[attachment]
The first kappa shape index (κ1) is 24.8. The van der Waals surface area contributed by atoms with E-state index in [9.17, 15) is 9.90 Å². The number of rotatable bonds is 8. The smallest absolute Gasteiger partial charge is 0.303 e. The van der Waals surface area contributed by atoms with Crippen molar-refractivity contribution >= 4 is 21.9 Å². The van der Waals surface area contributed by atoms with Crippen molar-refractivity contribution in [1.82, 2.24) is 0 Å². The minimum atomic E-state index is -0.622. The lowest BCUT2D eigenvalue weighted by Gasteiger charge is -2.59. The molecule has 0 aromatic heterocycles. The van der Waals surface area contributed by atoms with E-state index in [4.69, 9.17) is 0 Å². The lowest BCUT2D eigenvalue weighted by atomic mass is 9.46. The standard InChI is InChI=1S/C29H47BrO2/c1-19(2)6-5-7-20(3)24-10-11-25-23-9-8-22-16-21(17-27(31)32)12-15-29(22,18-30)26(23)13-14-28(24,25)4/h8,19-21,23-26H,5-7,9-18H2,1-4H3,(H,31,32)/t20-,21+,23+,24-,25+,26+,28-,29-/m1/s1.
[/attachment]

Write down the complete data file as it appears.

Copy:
The first kappa shape index (κ1) is 24.8. The van der Waals surface area contributed by atoms with E-state index in [9.17, 15) is 9.90 Å². The number of rotatable bonds is 8. The smallest absolute Gasteiger partial charge is 0.303 e. The van der Waals surface area contributed by atoms with Crippen molar-refractivity contribution >= 4 is 21.9 Å². The van der Waals surface area contributed by atoms with Crippen molar-refractivity contribution in [1.82, 2.24) is 0 Å². The minimum atomic E-state index is -0.622. The lowest BCUT2D eigenvalue weighted by Gasteiger charge is -2.59. The molecule has 0 aromatic heterocycles. The van der Waals surface area contributed by atoms with E-state index in [4.69, 9.17) is 0 Å². The lowest BCUT2D eigenvalue weighted by atomic mass is 9.46. The standard InChI is InChI=1S/C29H47BrO2/c1-19(2)6-5-7-20(3)24-10-11-25-23-9-8-22-16-21(17-27(31)32)12-15-29(22,18-30)26(23)13-14-28(24,25)4/h8,19-21,23-26H,5-7,9-18H2,1-4H3,(H,31,32)/t20-,21+,23+,24-,25+,26+,28-,29-/m1/s1.